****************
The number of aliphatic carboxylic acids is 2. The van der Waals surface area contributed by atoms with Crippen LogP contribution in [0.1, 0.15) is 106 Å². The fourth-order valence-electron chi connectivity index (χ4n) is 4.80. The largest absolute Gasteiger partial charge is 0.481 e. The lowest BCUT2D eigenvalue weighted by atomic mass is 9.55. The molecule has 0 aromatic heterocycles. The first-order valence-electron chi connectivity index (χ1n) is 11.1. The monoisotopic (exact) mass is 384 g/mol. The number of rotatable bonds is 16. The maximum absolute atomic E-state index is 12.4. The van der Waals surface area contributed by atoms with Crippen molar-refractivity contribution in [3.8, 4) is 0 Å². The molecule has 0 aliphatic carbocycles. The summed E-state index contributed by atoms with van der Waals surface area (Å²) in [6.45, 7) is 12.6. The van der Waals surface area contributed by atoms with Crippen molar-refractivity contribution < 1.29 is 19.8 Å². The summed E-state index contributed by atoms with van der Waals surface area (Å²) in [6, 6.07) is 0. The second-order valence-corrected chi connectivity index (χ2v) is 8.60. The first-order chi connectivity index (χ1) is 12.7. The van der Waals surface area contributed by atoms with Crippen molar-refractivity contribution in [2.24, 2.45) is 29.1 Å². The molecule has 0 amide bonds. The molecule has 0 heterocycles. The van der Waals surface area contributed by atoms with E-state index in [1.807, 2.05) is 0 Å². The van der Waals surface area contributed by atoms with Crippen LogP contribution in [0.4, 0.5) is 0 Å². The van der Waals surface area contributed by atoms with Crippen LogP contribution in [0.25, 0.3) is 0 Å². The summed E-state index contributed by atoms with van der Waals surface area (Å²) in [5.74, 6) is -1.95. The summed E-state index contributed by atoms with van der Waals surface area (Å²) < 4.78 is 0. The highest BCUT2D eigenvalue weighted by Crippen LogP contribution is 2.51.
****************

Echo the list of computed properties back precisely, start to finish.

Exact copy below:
The number of aliphatic carboxylic acids is 2. The van der Waals surface area contributed by atoms with Crippen LogP contribution in [0.1, 0.15) is 106 Å². The fourth-order valence-electron chi connectivity index (χ4n) is 4.80. The largest absolute Gasteiger partial charge is 0.481 e. The lowest BCUT2D eigenvalue weighted by atomic mass is 9.55. The molecule has 0 aromatic heterocycles. The first-order valence-electron chi connectivity index (χ1n) is 11.1. The monoisotopic (exact) mass is 384 g/mol. The number of rotatable bonds is 16. The maximum absolute atomic E-state index is 12.4. The van der Waals surface area contributed by atoms with Crippen molar-refractivity contribution in [3.8, 4) is 0 Å². The molecule has 0 aliphatic carbocycles. The summed E-state index contributed by atoms with van der Waals surface area (Å²) in [6.45, 7) is 12.6. The van der Waals surface area contributed by atoms with Crippen molar-refractivity contribution < 1.29 is 19.8 Å². The summed E-state index contributed by atoms with van der Waals surface area (Å²) in [6, 6.07) is 0. The second-order valence-corrected chi connectivity index (χ2v) is 8.60. The first-order chi connectivity index (χ1) is 12.7. The van der Waals surface area contributed by atoms with Crippen molar-refractivity contribution in [2.24, 2.45) is 29.1 Å². The molecule has 0 amide bonds. The molecule has 0 heterocycles. The van der Waals surface area contributed by atoms with E-state index in [1.807, 2.05) is 0 Å². The van der Waals surface area contributed by atoms with Crippen LogP contribution in [0.4, 0.5) is 0 Å². The van der Waals surface area contributed by atoms with Crippen LogP contribution in [0.25, 0.3) is 0 Å². The summed E-state index contributed by atoms with van der Waals surface area (Å²) in [5.74, 6) is -1.95. The summed E-state index contributed by atoms with van der Waals surface area (Å²) < 4.78 is 0. The highest BCUT2D eigenvalue weighted by Crippen LogP contribution is 2.51.